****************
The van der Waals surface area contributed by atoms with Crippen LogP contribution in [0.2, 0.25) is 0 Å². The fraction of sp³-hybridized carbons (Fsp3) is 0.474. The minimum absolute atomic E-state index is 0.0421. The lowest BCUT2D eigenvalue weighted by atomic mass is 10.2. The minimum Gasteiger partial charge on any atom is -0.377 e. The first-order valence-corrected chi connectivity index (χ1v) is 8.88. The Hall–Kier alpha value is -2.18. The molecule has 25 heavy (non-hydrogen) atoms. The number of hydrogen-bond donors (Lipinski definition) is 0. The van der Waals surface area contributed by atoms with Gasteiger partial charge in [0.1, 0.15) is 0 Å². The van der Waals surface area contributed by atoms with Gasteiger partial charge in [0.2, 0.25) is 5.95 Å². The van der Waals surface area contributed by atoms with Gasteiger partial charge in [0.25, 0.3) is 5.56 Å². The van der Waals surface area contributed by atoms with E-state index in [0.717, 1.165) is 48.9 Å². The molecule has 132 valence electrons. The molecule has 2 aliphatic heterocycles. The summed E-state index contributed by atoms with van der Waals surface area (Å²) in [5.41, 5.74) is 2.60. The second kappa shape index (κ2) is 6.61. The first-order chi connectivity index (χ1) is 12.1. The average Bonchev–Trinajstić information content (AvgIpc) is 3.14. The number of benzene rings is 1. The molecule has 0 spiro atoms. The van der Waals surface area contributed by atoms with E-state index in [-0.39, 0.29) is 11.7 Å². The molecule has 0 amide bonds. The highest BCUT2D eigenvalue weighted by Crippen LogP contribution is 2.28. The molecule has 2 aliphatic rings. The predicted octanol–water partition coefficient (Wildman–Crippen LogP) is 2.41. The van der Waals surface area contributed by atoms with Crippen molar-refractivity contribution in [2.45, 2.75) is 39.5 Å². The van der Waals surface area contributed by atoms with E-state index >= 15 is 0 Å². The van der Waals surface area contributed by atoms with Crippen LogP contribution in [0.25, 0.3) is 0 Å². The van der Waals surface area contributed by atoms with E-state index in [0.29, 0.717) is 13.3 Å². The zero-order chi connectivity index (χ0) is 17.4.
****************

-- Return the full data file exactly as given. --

The van der Waals surface area contributed by atoms with Crippen LogP contribution in [0.2, 0.25) is 0 Å². The fraction of sp³-hybridized carbons (Fsp3) is 0.474. The minimum absolute atomic E-state index is 0.0421. The lowest BCUT2D eigenvalue weighted by atomic mass is 10.2. The minimum Gasteiger partial charge on any atom is -0.377 e. The first-order valence-corrected chi connectivity index (χ1v) is 8.88. The Hall–Kier alpha value is -2.18. The molecule has 25 heavy (non-hydrogen) atoms. The number of hydrogen-bond donors (Lipinski definition) is 0. The van der Waals surface area contributed by atoms with Gasteiger partial charge in [0.1, 0.15) is 0 Å². The van der Waals surface area contributed by atoms with Gasteiger partial charge in [0.2, 0.25) is 5.95 Å². The van der Waals surface area contributed by atoms with Gasteiger partial charge in [0.25, 0.3) is 5.56 Å². The van der Waals surface area contributed by atoms with E-state index in [0.717, 1.165) is 48.9 Å². The molecule has 132 valence electrons. The molecule has 2 aliphatic heterocycles. The summed E-state index contributed by atoms with van der Waals surface area (Å²) in [5.41, 5.74) is 2.60. The second kappa shape index (κ2) is 6.61. The first-order chi connectivity index (χ1) is 12.1. The average Bonchev–Trinajstić information content (AvgIpc) is 3.14. The number of benzene rings is 1. The molecule has 0 spiro atoms. The van der Waals surface area contributed by atoms with E-state index in [-0.39, 0.29) is 11.7 Å². The molecule has 0 amide bonds. The highest BCUT2D eigenvalue weighted by Crippen LogP contribution is 2.28. The molecule has 2 aliphatic rings. The predicted octanol–water partition coefficient (Wildman–Crippen LogP) is 2.41. The van der Waals surface area contributed by atoms with Crippen molar-refractivity contribution in [2.45, 2.75) is 39.5 Å². The van der Waals surface area contributed by atoms with E-state index >= 15 is 0 Å². The van der Waals surface area contributed by atoms with Crippen LogP contribution in [0.25, 0.3) is 0 Å². The van der Waals surface area contributed by atoms with E-state index in [0.29, 0.717) is 13.3 Å². The zero-order chi connectivity index (χ0) is 17.4.